Image: Detroit Press
It’s no secret the city of Detroit has a glut of foreclosed homesrotting away with no idea what to do with them.
In a new twist, The Detroit Press reports on a scheme that’s putting new owners into 460 auctioned homes and made the sellers millions of dollars.
Using a business model successful in inner-city car lots, handy-man Keith Hudson suggested to his boss, renowned slum-lord Ernest Karr, they go into business buying stripped, tax-burdened properties and flipping them to desperate buyers.
The pair find buyers to cover their purchase price up front, and get them into a land contract that leaves the new owner responsible for tax obligations as well as putting in plumbing, wiring, paint, and often even walls.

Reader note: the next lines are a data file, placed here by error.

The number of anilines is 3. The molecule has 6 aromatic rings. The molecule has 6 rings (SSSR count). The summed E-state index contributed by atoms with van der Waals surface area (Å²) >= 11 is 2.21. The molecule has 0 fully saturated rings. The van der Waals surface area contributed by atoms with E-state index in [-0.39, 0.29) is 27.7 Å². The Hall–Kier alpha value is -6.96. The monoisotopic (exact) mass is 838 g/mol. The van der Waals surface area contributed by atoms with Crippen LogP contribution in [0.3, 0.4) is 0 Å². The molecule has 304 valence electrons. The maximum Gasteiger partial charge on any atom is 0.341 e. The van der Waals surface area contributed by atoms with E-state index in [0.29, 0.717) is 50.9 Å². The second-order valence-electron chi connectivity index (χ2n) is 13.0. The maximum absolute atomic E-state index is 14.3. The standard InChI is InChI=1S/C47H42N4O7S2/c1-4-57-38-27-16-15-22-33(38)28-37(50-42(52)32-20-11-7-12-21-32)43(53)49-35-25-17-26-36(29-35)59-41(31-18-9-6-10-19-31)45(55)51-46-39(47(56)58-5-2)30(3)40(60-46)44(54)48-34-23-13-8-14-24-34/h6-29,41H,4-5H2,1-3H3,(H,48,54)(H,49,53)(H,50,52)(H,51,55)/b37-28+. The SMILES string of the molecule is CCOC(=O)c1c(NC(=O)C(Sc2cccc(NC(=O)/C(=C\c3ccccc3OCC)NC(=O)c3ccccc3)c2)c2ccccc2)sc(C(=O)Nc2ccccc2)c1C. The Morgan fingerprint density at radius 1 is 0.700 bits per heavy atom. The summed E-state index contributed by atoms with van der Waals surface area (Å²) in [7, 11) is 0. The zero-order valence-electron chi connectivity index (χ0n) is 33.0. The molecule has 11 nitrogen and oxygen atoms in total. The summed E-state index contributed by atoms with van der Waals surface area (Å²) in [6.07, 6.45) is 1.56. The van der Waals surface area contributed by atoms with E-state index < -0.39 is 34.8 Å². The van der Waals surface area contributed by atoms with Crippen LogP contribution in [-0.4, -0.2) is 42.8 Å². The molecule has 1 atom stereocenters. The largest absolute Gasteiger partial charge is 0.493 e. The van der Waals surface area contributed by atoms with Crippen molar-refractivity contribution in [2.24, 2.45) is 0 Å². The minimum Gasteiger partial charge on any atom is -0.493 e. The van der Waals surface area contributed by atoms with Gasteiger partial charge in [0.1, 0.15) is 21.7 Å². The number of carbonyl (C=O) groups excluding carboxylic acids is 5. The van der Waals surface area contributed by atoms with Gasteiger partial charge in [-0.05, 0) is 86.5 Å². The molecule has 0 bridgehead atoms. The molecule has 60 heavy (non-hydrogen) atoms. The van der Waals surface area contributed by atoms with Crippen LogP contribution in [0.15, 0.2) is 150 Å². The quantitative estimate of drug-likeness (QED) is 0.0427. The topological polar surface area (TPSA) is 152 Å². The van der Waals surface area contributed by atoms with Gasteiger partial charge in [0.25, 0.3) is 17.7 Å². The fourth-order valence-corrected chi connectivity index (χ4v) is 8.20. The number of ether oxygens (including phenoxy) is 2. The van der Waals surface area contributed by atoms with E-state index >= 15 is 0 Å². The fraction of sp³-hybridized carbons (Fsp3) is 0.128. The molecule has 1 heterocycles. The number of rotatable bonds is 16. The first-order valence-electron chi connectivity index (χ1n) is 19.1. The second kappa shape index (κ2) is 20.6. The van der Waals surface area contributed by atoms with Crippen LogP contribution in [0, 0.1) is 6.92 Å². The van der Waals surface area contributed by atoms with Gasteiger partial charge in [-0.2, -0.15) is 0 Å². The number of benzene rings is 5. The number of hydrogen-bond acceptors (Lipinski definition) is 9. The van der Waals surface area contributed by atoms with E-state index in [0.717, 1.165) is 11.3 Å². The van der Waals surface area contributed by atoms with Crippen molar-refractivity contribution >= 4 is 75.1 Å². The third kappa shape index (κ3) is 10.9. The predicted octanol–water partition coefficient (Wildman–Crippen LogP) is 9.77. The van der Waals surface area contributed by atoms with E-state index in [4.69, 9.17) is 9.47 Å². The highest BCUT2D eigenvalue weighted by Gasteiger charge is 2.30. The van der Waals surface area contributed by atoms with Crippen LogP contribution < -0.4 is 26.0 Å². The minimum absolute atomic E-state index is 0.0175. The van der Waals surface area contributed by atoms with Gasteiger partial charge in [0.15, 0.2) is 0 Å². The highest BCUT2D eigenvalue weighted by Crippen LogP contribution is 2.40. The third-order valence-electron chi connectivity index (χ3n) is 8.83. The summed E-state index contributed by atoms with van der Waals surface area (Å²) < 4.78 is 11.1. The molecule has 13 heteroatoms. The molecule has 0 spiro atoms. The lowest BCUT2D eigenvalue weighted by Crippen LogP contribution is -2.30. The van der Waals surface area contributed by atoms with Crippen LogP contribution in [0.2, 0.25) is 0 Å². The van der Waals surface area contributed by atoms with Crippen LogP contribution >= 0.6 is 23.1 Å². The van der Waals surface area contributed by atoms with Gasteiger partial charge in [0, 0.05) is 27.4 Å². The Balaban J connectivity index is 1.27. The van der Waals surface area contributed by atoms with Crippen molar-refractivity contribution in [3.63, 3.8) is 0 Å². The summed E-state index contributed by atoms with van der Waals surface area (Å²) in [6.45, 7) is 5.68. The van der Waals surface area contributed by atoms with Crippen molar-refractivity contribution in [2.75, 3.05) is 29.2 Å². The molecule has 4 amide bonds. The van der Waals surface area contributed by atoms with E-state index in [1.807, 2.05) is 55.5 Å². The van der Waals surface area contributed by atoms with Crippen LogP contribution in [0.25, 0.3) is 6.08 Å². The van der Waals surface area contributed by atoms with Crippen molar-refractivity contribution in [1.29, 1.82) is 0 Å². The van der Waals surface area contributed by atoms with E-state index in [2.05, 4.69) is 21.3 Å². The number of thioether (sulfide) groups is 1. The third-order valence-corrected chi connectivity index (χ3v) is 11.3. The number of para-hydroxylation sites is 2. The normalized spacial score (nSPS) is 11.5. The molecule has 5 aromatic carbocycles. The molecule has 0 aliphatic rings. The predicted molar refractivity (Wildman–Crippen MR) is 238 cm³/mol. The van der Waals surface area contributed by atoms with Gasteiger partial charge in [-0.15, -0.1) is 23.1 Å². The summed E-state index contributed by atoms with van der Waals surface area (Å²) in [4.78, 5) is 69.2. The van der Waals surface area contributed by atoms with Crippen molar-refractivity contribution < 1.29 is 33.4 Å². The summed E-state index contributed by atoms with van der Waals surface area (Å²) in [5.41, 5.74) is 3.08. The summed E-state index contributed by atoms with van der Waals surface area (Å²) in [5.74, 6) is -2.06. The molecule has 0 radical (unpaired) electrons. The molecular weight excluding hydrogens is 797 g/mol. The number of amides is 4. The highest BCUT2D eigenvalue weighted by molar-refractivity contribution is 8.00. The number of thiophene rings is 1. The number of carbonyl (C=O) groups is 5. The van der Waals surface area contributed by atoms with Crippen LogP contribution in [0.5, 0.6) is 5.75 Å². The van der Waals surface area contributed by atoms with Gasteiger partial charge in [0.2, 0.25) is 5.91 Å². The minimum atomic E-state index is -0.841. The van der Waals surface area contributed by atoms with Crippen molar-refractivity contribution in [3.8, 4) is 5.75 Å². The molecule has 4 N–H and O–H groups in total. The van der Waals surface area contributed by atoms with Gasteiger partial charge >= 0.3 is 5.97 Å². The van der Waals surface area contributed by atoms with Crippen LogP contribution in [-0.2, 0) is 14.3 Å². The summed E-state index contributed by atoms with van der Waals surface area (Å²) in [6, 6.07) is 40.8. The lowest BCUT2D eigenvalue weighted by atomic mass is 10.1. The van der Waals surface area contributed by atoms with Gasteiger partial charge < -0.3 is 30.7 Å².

Most sales require buyers to put down $1,500 and pay the remaining balance with payments of $500 over 18 months. On a house that costs no more than $1,500 each payment is pure profit and on average each sale could earn them $9,000. The new buyer then needs to spend several thousand dollars on back taxes and up to $30,000 to bring the structure up to code.
They have sold about 300 homes in the last eight months — almost $3 million in profit in less than a year.
University of Michigan planning professor Margaret Dewar told the Detroit Press, the stakes are high for Detroit’s struggling families.
If these new homeowners fail, overwhelmed by maintenance costs and taxes, the results could be disastrous, she says.
“That’s worse than renting,” for the new owners, Dewar said. “They would have no equity, no house and would be starting over again.”